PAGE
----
Parishioners agreed.

“I’m hoping we’re all going to get to know each other. That’s the reason we’re having this,” said Christine Lynch, who attends Our Lady of Perpetual Help. “It’s been a good team, a good working team.”

The festival began with a dedication Mass, during which Rev. Phillips blessed St. Anthony medals and prayer cards, which were then distributed to parishioners. Following the Mass, Deacon Dean Lachance carried a statue of St. Anthony, leading a procession of priests and parishioners to an outdoor St. Anthony Shrine, where people placed devotional candles.

The Friday evening festivities concluded with a light reception of appetizers, sangria, beer, and other beverages.

On Saturday, the St. Anthony Festival featured live music; booths with handmade items, jewelry, and books; a silent auction with items such as bicycles, kayaks, and a homemade quilt; a yard sale; raffles; and lots of food, including homemade meatball sandwiches, clam cakes, fried dough, hamburgers and hotdogs, and pizza. You could also buy a s’mores kit and roast them over a fire pit, and after a break for 4 p.m. Mass, members of Knights of Columbus Council 10020 in Windham put on a chicken barbecue dinner.

“We’re working the whole day. We’re working the yard sale. We’re helping with the other concessions, and we’re doing the chicken barbecue dinner,” said Charlie Bougie, Grand Knight of the Windham council. “We’re a pretty active council, and we do whatever we can, but this is the first opportunity for us to be a faith community that includes the other churches, and we’re up for that anytime.”

Bougie and the other volunteers said they are excited about the newly formed parish.

“I think it’s wonderful, and with the fact that St. Anthony is in charge, we’ll help all the lost souls,” said Bougie.

Some parishioners said they liked meeting new people.

“I think it’s fabulous,” said Rita Smith, who normally attends St. Hyacinth Church in Westbrook. “We need to unify our church and get new ideas from different corners and just celebrate together.”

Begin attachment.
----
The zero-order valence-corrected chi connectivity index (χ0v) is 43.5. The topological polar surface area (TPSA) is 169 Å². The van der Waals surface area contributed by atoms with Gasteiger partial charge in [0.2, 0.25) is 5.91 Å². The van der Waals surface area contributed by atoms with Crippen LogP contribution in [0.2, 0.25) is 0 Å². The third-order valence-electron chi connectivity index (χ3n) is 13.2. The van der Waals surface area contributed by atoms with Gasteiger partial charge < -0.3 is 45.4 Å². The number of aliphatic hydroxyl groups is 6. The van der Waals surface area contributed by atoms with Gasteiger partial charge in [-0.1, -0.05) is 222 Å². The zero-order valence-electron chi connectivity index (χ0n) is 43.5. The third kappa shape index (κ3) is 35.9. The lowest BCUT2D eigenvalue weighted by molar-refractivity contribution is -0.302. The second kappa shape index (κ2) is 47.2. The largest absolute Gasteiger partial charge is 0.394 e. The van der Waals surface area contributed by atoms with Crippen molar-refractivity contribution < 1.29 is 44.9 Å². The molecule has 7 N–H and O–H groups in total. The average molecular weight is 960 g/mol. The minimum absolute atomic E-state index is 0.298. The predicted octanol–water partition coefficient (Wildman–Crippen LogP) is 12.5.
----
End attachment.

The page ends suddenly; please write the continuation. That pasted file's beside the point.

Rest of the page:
Although the merger took place July 1, it has been in the works for months. The process included informational sessions with parishioners, which resulted in a proposal being presented to the bishop, whose approval was needed.

The bishop consulted with the Presbyteral Council and received the consent of both the College of Consultors and the Diocese of Portland’s Finance Council before agreeing to let the merger proceed. There was then a two-week window in which people could appeal the decision.

To reach the new St. Anthony of Padua Parish, call 207-857-0490. <        

Friday, July 16, 2021

A matter of historical record: Origins of the Cumberland & Oxford Canal – part two of a series

By Walter Lunt

Traveling back roads in the late 18th century was an extremely unpleasant and sometimes dangerous activity. Transporting cargo on the unimproved trails north of Falmouth (Portland), including the Sebago Pond (Lake) area, was nearly impossible. As discussed in part one of this series (The Windham Eagle – July 2, 2021), economic development was stymied by the inaccessibility of inland resources like timber and wood products. 

Influential traders and retailers like Woodbury Storer, Peleg Wadsworth and Enoch Freeman foresaw the potential for a lucrative trade in manufactured goods and farm produce, just out of reach in isolated woodlands to the north.